An active shooter in your workplace may be a current or former employee, or an acquaintance of a current or former employee. Intuitive managers and coworkers may notice characteristics of potentially violent behavior in an employee. Alert your Human Resources Department if you believe an employee or coworker exhibits potentially violent behavior.

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Active Shooter: How To Respond

R ECOGNIZING POTENTIAL WORKPLACE VIOLENCE

Indicators of Potential Violence by an Employee


Employees typically do not just snap, but display indicators of potentially violent behavior over time. If these behaviors are recognized, they can often be managed and treated. Potentially violent behaviors by an employee may include one or more of the following (this list of behaviors is not comprehensive, nor is it intended as a mechanism for diagnosing violent tendencies): Increased use of alcohol and/or illegal drugs Unexplained increase in absenteeism; vague physical complaints Noticeable decrease in attention to appearance and hygiene Depression / withdrawal Resistance and overreaction to changes in policy and procedures Repeated violations of company policies Increased severe mood swings Noticeably unstable, emotional responses Explosive outbursts of anger or rage without provocation Suicidal; comments about putting things in order Behavior which is suspect of paranoia, (everybody is against me) Increasingly talks of problems at home Escalation of domestic problems into the workplace; talk of severe nancial problems Talk of previous incidents of violence Empathy with individuals committing violence Increase in unsolicited comments about rearms, other dangerous weapons and violent crimes

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MANAGING THE CONSEQUENCES OF AN ACTIVE SHOOTER SITUATION


After the active shooter has been incapacitated and is no longer a threat, human resources and/or management should engage in post-event assessments and activities, including:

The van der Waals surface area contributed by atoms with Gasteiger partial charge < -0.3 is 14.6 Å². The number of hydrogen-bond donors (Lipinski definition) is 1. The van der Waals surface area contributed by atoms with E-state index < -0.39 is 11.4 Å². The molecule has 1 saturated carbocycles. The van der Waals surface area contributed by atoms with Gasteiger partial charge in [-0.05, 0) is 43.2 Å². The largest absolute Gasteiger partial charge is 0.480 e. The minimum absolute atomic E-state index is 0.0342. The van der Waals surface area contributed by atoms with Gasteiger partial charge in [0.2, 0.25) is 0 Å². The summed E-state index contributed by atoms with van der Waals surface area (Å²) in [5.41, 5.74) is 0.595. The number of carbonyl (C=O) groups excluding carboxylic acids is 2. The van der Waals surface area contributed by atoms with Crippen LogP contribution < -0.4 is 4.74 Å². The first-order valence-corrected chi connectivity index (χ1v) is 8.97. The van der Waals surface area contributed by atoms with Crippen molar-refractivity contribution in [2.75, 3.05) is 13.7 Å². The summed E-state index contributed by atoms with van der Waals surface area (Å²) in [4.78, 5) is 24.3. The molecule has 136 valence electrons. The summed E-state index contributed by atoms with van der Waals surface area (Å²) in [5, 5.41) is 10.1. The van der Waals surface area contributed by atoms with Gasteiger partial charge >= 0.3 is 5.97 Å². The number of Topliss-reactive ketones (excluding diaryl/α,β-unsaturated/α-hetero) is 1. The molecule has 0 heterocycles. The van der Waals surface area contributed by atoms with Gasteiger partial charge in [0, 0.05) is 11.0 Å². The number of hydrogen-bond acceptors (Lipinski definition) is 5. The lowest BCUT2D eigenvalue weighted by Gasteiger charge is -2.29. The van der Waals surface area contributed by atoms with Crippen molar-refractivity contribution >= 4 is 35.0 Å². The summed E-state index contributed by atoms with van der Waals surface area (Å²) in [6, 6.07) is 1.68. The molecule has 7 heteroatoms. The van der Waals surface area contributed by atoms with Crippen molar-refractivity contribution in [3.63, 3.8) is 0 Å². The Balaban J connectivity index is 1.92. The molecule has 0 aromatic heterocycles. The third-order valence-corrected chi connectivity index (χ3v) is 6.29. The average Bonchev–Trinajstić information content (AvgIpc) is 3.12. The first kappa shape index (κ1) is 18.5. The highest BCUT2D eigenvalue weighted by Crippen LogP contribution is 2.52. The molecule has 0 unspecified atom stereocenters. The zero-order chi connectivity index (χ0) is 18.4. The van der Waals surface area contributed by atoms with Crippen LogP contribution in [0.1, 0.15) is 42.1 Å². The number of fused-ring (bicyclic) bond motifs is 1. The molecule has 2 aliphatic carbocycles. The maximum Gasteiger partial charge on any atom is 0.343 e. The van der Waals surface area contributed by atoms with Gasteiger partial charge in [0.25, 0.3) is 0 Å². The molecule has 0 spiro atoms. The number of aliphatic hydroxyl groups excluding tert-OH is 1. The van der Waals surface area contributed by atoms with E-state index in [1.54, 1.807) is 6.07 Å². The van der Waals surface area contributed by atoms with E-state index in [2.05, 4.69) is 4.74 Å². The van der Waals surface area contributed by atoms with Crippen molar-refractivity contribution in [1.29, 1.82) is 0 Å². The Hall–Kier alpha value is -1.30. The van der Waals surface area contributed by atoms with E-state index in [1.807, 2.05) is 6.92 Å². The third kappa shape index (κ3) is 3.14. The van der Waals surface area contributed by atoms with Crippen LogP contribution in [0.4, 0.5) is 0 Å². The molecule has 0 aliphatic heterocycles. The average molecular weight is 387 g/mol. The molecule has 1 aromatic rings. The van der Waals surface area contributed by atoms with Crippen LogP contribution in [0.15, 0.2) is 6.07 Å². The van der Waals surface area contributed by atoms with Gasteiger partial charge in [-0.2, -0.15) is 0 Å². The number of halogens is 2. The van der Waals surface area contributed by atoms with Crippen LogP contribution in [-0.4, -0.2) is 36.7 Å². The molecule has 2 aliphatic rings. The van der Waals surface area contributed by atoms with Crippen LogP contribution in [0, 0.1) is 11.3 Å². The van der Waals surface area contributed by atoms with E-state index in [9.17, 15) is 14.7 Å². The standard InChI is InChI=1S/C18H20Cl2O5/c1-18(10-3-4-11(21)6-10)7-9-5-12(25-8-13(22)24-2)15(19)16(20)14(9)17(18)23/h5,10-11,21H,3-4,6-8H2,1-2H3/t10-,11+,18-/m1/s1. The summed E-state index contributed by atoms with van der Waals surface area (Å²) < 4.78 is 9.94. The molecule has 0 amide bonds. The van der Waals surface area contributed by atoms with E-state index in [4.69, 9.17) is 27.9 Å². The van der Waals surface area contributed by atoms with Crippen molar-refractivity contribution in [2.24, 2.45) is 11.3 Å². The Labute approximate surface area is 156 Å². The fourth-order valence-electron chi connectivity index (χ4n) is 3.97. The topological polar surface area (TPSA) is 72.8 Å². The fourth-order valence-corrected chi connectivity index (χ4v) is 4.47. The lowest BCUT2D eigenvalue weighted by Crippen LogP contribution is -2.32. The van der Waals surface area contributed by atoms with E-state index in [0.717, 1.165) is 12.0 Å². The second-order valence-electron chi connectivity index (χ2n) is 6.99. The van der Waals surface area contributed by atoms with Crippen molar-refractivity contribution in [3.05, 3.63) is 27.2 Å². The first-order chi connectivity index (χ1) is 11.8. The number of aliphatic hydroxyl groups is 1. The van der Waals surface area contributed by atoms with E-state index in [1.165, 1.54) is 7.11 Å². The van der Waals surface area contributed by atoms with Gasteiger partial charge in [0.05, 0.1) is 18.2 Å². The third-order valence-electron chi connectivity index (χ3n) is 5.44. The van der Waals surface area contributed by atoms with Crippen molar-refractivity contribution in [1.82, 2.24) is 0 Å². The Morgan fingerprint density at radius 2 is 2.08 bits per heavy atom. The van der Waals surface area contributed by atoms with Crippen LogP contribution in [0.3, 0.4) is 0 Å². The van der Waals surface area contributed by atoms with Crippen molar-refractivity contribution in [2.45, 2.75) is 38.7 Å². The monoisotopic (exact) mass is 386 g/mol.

An accounting of all individuals at a designated assembly point to determine who, if anyone, is missing and potentially injured Determining a method for notifying families of individuals affected by the active shooter, including notication of any casualties Assessing the psychological state of individuals at the scene, and referring them to health care specialists accordingly Identifying and lling any critical personnel or operational gaps left in the
organization as a result of the active shooter

LESSONS LEARNED
To facilitate effective planning for future emergencies, it is important to analyze the recent active shooter situation and create an after action report. The analysis and reporting contained in this report is useful for:

Serving as documentation for response activities Identifying successes and failures that occurred during the event Providing an analysis of the effectiveness of the existing EAP Describing and dening a plan for making improvements to the EAP

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Active Shooter: How To Respond

MANAGING THE CONSEQUENCES OF AN ACTIVE SHOOTER SITUATION LESSONS LEARNED

References
Safety Guidelines for Armed Subjects, Active Shooter Situations, Indiana University Police Department, April 2007. Safety Tips & Guidelines Regarding Potential Active Shooter Incidents Occurring on Campus, University of California Police. Shots Fired, When Lightning Strikes (DVD), Center for Personal Protection and Safety, 2007. Workplace Violence Desk Reference, Security Management Group International, www.SMGICorp.com How to Plan for Workplace Emergencies and Evacuations, U.S. Department of Labor, Occupational Health and Safety Administration, OSHA 3088, 2001.

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U.S. Department of Homeland Security


Washington, DC 20528 cfsteam@hq.dhs.gov www.dhs.gov